On the relationship between systematic theology and analytic philosophy

As one who basically shares David Bentley Hart’s assessment of Anglo-American analytic philosophy as ‘degradingly barren’ and as ‘a silly game with poorly formulated rules, which serves as an excellent tool for avoiding thinking deeply about anything irreducible to crude propositions’, and who has enormous respect for Alan Torrance, I was interested in this recent discussion here between Helen De Cruz, Kevin Hector, and Alan on the (blessed and vexed) relationship between systematic theology and analytic philosophy.

And while I am considerably less sanguine than is Alan about the merits of analytic philosophy as a particularly helpful handmaiden in the pursuit and articulation of truth (partly on the grounds expressed in the interview about the ahistorical, acultural, and apolitical character of the way that Anglo analytic philosophers seem to go about their task; I have similar concerns, too, about those who undertake studies on Søren Kierkegaard, for example, with little or no concern to understand or attend to the context of village Lutheranism in nineteenth-century Denmark, or those who write books about Bonhoeffer as if he were a North American version of a Sydney Anglican (as opposed to an Anglican who happens to live in Sydney)), I was very grateful for the discussion, and for some of the acknowledgments contained therein, and for the opportunity to revisit the questions. I thought others might be too, so here ’tis:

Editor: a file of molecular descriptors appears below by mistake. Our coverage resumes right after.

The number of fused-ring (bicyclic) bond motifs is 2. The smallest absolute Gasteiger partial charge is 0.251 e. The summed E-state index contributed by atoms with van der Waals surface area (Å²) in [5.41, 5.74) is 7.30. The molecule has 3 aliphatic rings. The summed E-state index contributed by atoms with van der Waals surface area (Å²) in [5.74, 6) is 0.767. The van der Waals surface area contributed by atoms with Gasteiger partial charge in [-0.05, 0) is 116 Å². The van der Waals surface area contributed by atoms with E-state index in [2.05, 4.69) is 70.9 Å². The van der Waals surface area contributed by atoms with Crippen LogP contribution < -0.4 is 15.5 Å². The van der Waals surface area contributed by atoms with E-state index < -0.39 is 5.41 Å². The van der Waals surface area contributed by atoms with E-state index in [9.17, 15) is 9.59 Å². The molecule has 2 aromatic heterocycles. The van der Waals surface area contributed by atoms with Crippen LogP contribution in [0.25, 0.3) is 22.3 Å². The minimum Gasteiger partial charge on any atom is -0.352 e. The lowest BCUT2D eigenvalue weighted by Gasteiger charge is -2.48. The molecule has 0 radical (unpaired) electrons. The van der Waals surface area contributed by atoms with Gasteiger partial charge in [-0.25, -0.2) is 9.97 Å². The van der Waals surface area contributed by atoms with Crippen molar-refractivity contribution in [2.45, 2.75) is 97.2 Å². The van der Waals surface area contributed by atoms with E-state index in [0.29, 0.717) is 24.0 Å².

Alan Torrance on the Incarnation, grace and godly living

Grace Communion International regularly makes available a host of excellent interviews. The latest is a 31-minute interview with Alan Torrance by Mike Feazell in which Alan talks freely and movingly about one of his favourite topics – what the Incarnation means to us and how grace sponsors godly living. Also available as MP3, MP4 and wmv.